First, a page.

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Full Circle

Day 18: Magadan

Michael Palin - Full CircleA bright, clear morning in Magadan. Seagull cries scrape away at the borders of my consciousness. Peer out of the window. Bright sunlight picks out the cracks in the walls, the threadbare curtains, the mottled paintwork, the shabby unfinished drabness of the concrete blocks opposite. A half-mile beyond, this same crisp, unsparing brightness sparkles on the waters of Nagaev Bay, where the Pacific is known as the Sea of Okhotsk. Below me people are making their way to work across rubble-strewn courtyards. They favour imitation leather jackets and carry plastic bags and saggy holdalls. Despite the sunshine it looks bitterly cold out there.

The Ocean Hotel, Magadan, at which we arrived late last night, is the newest hotel in a city built by forced labour in the 1930s. It was created as a port for the gold, silver and other precious metals dug from the inhospitable mountains of the nearby Kolyma region. From Magadan the most infamous of all the Gulags - the Soviet labour camps - were administered. Between 1933 and 1953 millions of 'enemies of the people' (writers, artists, lawyers - anyone on whom Stalin's suspicions fell) were shipped into Magadan during the ice-free months. It is conservatively estimated that three million of them died here.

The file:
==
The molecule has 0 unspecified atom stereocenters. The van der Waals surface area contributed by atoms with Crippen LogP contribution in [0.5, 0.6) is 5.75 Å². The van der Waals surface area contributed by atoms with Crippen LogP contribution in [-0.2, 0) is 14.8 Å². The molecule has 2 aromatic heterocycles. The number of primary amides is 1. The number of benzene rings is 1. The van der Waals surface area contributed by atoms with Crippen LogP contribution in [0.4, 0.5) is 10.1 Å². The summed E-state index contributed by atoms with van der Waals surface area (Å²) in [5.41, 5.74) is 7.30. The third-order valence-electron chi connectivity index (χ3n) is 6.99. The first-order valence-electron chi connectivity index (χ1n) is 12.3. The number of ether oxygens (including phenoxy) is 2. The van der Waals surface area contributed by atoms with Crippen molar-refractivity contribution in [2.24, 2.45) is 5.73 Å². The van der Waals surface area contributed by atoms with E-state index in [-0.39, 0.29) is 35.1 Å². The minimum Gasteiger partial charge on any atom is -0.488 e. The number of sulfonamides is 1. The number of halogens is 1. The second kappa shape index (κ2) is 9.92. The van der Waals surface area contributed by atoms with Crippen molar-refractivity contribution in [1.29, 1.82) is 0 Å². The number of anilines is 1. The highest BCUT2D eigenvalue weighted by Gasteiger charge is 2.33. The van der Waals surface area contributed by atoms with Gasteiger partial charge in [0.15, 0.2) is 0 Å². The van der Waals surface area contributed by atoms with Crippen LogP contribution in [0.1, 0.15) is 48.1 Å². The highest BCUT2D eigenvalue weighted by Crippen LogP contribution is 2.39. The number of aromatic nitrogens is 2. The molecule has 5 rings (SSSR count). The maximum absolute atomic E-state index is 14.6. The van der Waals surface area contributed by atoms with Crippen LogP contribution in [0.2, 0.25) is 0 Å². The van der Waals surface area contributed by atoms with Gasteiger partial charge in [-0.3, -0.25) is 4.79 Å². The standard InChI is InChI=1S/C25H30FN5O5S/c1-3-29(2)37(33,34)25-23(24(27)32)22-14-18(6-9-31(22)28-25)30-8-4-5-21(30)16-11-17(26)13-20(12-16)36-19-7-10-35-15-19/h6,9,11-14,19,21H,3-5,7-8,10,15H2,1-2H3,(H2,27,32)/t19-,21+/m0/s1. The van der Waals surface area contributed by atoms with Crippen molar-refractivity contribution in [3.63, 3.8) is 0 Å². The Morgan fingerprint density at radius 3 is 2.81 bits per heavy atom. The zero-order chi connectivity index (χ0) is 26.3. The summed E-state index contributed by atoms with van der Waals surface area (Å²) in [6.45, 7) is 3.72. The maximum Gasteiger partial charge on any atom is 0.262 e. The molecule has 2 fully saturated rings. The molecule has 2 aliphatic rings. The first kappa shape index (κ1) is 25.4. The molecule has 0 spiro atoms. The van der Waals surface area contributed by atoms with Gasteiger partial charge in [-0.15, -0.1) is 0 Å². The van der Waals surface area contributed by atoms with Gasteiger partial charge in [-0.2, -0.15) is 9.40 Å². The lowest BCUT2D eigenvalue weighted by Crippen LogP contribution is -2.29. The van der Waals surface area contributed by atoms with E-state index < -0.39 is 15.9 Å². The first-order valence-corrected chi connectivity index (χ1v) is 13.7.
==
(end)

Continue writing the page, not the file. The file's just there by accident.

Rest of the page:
Although it was always officially denied that the Kolyma camps ever existed, the numbers of those murdered by the state is now being acknowledged. It has just been made possible to visit the remains of the camps, which is why we are taking another helicopter today, this time in the company of a citizen of Magadan, Ivan Ilych Yakovlev. He is one of that small, exclusive and ever-dwindling band - the survivors of the Siberian Gulag.

The mountains of the Kolyma region are dreadful and forbidding. They rise in wave after wave of bare and broken rock, little more than petrified clumps of ash and dust stretching to the horizon. A vista of endless, hostile anonymity. It is ironic that these grim spoil heaps are full of all those things we find so desirable - gold, silver, diamonds - and particularly that most sinister and sought-after metal of the twentieth century - uranium.

The uranium mines were the worst of all. The work was hard, the food appalling. The winter temperatures dropped to -50° centigrade and there was the added risk of radiation poisoning.
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PALIN'S GUIDES

  • Series: Full Circle
  • Day: 18
  • Country/sea: Eastern Russia
  • Place: Magadan
  • Book page no: 36

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